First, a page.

A box of chocolates offers a full sensory experience. The look, the smell, the taste – all contribute to the appeal of the brand (and dictates how many you will eat in one sitting!).
But there is another factor involved in the total chocolate sensory experience; an important property for the success of a chocolate is mouth feeling. Stephen Campbell, author of “The Mouthfeel of Chocolate & The Cacao Tree,” explained in a Food Editorial.Co online food guide article that the chemical and physical interaction of a food and the mouth is called ‘mouthfeel,’ which is used to evaluate the perception of the palate from the first bite through chewing and swallowing.
In the article he explains how there are several things that are considered modifiers when testing the mouthfeel of chocolate: chewiness, graininess, heaviness, moisture absorption, smoothness, uniformity, and viscosity. He goes on to say that “Many of these modifiers are not desirable in tasting chocolate, as chocolate is supposed to be smooth and creamy to the palate,”… and that “poor quality chocolates are rough or grainy.”
To better understand how to achieve the desired mouth feeling and other physical properties, more detailed measurements on the basic materials, for example the fat contained in the chocolate, as well as on the final product are needed. Since the International Office of Cocoa, Chocolate and Sugar Confectionery (OICCC) introduced rheological tests to control the quality of chocolates, measuring the viscosity and the yield stress are a must in the quality assurance of the chocolate industry. Mouth feeling, however, cannot be predicted using viscosity or yield stress data, so we tested several fat and chocolate samples using rheology methods.
We used a highly flexible Modular Advanced Rheometer System (MARS), to look at the crystallation behavior of the fat. When talking about the recipes for chocolate, the fats used and their complex crystallization behavior are among the most important factors to look at for mouth feeling. However, the different crystalline phases and their individual crystallization points are often difficult to distinguish, so we used a high performance rheometer with a state of the art microscope. The rheometer facilitates measurements in the temperature range from – 5 up to 120°C (although other rheometers are available with a 300°C range if needed). Images with a frame rate up to 15 per seconds were taken with objectives of 5, 10, 20 and 50 times.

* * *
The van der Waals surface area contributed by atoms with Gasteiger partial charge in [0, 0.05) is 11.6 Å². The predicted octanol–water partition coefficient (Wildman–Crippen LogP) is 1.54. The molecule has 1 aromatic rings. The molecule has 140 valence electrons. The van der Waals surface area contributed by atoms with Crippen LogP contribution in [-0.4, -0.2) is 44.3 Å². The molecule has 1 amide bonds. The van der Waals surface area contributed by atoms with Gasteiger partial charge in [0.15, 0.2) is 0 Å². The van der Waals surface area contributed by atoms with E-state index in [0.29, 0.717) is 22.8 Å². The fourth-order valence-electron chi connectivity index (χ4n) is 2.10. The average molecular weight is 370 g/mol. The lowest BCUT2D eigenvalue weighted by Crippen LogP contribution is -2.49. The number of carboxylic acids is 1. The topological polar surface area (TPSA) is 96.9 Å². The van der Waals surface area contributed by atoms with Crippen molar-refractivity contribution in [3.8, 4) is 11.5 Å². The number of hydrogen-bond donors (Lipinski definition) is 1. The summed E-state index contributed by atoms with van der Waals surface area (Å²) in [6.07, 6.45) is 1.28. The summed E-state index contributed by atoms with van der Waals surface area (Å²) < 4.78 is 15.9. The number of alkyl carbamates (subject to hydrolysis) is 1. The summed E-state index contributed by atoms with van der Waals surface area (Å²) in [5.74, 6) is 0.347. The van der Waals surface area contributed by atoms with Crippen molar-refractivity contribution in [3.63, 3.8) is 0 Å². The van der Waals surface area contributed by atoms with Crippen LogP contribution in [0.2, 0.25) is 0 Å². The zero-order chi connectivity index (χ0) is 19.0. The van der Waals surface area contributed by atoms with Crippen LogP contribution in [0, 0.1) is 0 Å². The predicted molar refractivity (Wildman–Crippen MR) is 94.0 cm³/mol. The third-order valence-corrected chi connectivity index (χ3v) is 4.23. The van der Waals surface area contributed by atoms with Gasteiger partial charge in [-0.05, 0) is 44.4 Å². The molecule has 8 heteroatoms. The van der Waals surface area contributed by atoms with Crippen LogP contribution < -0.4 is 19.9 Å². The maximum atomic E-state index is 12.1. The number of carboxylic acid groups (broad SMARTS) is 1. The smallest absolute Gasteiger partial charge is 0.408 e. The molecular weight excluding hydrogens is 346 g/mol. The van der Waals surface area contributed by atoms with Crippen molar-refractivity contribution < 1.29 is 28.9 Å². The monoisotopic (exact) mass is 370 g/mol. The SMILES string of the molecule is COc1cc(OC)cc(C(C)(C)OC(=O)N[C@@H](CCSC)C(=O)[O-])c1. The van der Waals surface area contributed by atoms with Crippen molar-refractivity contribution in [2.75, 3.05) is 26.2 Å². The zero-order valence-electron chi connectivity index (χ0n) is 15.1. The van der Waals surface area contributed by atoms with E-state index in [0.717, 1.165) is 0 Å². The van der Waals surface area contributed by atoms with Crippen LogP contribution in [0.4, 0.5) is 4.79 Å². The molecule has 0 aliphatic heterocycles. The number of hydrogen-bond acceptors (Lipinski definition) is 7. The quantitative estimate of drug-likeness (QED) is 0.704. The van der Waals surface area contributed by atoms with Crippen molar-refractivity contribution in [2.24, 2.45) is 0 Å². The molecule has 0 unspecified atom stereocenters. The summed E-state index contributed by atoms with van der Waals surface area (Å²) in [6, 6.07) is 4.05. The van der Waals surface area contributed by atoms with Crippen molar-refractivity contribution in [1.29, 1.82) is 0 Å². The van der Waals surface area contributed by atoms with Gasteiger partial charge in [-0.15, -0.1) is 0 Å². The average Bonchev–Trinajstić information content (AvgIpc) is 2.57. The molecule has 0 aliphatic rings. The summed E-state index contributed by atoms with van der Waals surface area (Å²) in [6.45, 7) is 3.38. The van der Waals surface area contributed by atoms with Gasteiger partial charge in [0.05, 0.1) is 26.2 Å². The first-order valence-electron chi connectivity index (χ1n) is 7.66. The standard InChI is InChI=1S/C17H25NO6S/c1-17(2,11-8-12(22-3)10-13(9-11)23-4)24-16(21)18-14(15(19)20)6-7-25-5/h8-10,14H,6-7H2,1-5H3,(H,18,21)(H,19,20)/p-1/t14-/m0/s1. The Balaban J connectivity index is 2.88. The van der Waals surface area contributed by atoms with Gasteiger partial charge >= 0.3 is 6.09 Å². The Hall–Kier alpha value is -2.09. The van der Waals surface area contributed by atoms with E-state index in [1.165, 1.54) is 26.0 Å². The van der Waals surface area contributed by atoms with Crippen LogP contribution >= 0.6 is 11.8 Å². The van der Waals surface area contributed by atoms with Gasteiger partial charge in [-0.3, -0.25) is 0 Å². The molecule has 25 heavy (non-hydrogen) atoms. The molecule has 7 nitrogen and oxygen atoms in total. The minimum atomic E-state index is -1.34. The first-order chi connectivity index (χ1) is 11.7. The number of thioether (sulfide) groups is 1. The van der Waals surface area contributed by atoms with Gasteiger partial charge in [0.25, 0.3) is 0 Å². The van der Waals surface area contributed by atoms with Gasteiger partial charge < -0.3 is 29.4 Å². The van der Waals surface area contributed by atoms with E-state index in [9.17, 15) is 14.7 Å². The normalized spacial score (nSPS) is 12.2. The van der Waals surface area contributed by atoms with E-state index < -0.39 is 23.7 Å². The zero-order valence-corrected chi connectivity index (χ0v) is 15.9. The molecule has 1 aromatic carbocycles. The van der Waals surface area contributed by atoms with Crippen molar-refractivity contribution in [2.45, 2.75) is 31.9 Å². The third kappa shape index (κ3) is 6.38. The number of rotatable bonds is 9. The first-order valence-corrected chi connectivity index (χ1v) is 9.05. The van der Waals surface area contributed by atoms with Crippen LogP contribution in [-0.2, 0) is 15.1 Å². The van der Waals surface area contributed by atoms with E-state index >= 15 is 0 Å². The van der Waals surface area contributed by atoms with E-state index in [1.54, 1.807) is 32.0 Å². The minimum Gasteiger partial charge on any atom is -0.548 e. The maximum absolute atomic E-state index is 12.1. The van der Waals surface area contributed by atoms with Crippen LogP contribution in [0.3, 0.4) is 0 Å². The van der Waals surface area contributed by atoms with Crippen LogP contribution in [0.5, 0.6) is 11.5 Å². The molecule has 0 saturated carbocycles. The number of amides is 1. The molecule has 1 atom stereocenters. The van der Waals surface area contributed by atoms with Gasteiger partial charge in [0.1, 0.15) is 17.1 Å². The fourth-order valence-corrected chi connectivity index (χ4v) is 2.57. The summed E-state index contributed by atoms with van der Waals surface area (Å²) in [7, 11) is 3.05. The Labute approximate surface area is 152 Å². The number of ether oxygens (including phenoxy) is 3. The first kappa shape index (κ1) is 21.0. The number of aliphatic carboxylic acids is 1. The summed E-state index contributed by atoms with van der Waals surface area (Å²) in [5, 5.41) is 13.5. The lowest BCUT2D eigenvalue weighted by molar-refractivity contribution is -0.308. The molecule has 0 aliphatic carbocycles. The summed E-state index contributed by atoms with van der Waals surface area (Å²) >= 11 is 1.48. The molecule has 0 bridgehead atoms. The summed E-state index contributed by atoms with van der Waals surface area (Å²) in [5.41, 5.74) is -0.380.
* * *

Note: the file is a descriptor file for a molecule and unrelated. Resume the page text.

With an oscillating rheometer, different crystallization points were observed separately. Using an instrument that combines rheometry and microscopy (RheoScope) the melting or crystallization process was followed with rheological methods while at the same time the growth of the crystals and their individual shapes were observed. Structural changes like the formation of crystals were observed simultaneously while recording the rheological properties thus leading to a deeper understanding why the rheological properties change in the observed way.
In addition, the hardness of the chocolate and the force needed to break it also have to fulfill certain consumer expectations. With a specially designed bending tool, using the normal force sensor and lift drive of a standard rheometer, the compliance of the chocolate as well as the force needed to break the chocolate could be determined accurately.
To see the resulting charts and microscopic images of the homogenous molten fat before and after crystallization, as well as the spectra of measured data for a breaking test on dark and a milk chocolate, see the application note: “Rheology of chocolate from a different point of view.”